|Appears in Collections:||Faculty of Health Sciences and Sport Journal Articles|
|Peer Review Status:||Refereed|
|Title:||Impact of a targeted direct marketing price promotion intervention (Buywell) on food-purchasing behaviour by low income consumers: a randomised controlled trial|
MacKintosh, Anne Marie
Anderson, Annie S
Barton, Karen L
|Citation:||Stead M, MacKintosh AM, Findlay A, Sparks L, Anderson AS, Barton KL & Eadie D (2017) Impact of a targeted direct marketing price promotion intervention (Buywell) on food-purchasing behaviour by low income consumers: a randomised controlled trial, Journal of Human Nutrition and Dietetics, 30 (4), pp. 524-533.|
|Abstract:||Background: Price promotions are a promising intervention for encouraging healthier food purchasing. We aimed to assess the impact of a targeted direct marketing price promotion combined with healthy eating advice and recipe suggestions on the purchase of selected healthier foods by low income consumers. Methods: We conducted a randomised controlled trial (n = 53 367) of a direct marketing price promotion (Buywell) combined with healthy eating advice and recipe suggestions for low income consumers identified as ‘less healthy’ shoppers. Impact was assessed using electronic point of sale data for UK low income shoppers before, during and after the promotion. Results: The proportion of customers buying promoted products in the intervention month increased by between 1.4% and 2.8% for four of the five products. There was significantly higher uptake in the promotion month (P < 0.001) for the intervention group than would have been expected on the basis of average uptake in the other months. When product switching was examined for semi-skimmed/skimmed milk, a modest increase (1%) was found in the intervention month of customers switching from full-fat to low-fat milk. This represented 8% of customers who previously bought only full-fat milk. The effects were generally not sustained after the promotion period. Conclusions: Short-term direct marketing price promotions combined with healthy eating advice and recipe suggestions targeted at low income consumers are feasible and can have a modest impact on short-term food-purchasing behaviour, although further approaches are needed to help sustain these changes.|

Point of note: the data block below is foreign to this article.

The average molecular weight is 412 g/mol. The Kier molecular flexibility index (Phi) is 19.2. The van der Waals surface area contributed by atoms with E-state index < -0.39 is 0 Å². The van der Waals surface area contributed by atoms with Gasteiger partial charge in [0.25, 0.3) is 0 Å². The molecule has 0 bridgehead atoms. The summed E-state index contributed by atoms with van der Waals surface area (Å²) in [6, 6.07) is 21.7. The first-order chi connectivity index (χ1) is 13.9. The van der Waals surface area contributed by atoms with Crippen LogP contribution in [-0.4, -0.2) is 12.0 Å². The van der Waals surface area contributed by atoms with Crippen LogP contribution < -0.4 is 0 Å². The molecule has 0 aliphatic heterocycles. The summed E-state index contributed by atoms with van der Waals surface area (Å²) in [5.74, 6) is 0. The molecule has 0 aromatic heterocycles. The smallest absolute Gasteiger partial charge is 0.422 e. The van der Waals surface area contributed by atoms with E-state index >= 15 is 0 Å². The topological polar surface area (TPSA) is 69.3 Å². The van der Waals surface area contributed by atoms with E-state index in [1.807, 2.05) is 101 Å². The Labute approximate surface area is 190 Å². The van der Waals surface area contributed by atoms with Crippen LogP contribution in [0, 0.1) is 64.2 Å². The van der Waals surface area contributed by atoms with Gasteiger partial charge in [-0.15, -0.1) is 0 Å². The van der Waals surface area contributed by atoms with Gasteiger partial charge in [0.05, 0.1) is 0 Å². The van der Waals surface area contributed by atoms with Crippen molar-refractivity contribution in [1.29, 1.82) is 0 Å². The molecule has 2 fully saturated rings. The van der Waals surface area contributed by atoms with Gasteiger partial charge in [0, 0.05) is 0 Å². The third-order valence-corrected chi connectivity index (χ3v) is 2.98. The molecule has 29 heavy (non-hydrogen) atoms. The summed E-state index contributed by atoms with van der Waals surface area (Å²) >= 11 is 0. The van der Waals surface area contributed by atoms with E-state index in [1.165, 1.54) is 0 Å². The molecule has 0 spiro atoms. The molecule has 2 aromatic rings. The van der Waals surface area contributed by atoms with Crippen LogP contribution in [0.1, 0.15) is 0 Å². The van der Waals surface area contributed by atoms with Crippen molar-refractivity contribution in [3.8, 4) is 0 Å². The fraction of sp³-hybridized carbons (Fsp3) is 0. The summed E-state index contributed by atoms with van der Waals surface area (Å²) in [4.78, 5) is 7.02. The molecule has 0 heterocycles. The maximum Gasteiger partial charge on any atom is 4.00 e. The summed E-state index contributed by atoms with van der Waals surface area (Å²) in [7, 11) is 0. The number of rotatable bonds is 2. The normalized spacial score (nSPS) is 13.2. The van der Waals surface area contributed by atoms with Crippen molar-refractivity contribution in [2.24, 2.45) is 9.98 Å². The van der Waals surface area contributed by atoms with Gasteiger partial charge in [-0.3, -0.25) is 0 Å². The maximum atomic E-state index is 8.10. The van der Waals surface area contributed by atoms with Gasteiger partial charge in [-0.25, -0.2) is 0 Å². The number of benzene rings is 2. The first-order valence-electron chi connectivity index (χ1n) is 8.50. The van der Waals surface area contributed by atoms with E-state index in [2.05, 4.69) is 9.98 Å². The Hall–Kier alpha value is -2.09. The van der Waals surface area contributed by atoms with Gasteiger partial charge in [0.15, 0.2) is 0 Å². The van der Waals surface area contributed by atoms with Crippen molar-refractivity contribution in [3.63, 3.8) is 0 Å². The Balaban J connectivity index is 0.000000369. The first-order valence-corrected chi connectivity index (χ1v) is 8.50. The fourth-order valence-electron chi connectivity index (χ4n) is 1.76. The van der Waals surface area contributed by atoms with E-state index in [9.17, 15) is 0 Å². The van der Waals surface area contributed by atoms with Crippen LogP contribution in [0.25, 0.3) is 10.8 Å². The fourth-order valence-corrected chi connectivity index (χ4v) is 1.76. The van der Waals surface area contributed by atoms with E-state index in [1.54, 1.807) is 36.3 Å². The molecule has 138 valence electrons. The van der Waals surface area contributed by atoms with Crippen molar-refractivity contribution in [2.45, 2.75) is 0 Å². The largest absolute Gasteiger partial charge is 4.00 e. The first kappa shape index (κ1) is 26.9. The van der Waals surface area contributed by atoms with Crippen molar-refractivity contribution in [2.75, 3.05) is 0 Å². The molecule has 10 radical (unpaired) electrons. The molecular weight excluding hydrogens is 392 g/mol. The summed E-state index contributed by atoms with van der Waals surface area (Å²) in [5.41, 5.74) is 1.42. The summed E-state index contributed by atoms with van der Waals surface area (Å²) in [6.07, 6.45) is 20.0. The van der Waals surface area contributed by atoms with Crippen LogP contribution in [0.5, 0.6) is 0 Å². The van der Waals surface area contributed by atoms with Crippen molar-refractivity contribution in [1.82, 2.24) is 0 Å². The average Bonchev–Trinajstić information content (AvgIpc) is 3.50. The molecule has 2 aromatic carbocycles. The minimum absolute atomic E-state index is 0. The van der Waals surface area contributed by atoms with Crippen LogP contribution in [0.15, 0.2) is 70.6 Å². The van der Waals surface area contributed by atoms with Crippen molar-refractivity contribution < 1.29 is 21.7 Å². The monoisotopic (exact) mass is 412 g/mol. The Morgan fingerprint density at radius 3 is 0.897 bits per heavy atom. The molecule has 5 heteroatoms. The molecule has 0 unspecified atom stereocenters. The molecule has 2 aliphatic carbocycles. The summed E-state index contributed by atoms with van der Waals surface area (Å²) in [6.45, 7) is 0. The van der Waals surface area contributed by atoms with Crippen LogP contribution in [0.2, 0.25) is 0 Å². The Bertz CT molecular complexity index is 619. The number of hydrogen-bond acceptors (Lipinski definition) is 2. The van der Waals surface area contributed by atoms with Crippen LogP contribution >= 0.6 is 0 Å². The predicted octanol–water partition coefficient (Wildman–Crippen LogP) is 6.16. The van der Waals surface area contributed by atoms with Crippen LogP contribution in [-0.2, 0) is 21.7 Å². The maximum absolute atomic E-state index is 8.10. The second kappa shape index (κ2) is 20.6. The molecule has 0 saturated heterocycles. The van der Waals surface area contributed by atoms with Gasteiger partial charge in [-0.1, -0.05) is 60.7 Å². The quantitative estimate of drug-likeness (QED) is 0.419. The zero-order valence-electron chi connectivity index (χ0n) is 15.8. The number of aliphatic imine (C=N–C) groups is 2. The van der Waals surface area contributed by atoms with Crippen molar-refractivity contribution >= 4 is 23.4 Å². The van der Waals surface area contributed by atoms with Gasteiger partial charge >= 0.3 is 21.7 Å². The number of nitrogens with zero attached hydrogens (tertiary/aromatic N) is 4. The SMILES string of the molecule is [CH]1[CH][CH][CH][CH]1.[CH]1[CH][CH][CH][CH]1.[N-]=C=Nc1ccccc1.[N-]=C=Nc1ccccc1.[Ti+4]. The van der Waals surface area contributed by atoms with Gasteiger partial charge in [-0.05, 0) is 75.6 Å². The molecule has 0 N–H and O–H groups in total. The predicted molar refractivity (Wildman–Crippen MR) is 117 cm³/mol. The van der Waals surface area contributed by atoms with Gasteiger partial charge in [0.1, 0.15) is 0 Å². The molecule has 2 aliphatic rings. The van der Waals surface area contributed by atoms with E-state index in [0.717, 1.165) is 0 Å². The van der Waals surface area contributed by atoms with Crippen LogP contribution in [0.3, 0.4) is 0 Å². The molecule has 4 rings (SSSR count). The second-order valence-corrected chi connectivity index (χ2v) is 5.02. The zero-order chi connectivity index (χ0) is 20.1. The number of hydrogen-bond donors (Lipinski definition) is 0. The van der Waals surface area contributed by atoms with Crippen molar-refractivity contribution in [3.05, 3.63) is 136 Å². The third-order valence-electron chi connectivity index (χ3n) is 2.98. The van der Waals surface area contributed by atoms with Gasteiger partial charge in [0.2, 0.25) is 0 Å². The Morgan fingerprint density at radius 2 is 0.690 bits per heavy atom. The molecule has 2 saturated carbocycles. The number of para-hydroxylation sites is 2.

|Rights:||This item has been embargoed for a period. During the embargo please use the Request a Copy feature at the foot of the Repository record to request a copy directly from the author. You can only request a copy if you wish to use this work for your own research or private study. This is the peer reviewed version of the following article: Stead M., MacKintosh A.M., Findlay A., Sparks L., Anderson A.S., Barton K. & Eadie D. (2017) Impact of a targeted direct marketing price promotion intervention (Buywell) on food-purchasing behaviour by low income consumers: a randomised controlled trial. J Hum Nutr Diet. 30, 524–533, which has been published in final form at https://doi.org/10.1111/jhn.12441. This article may be used for non-commercial purposes in accordance With Wiley Terms and Conditions for self-archiving.|
|BUYWELL manuscript JHND revised Sept 21st 2016.pdf||368.74 kB||Adobe PDF||View/Open|
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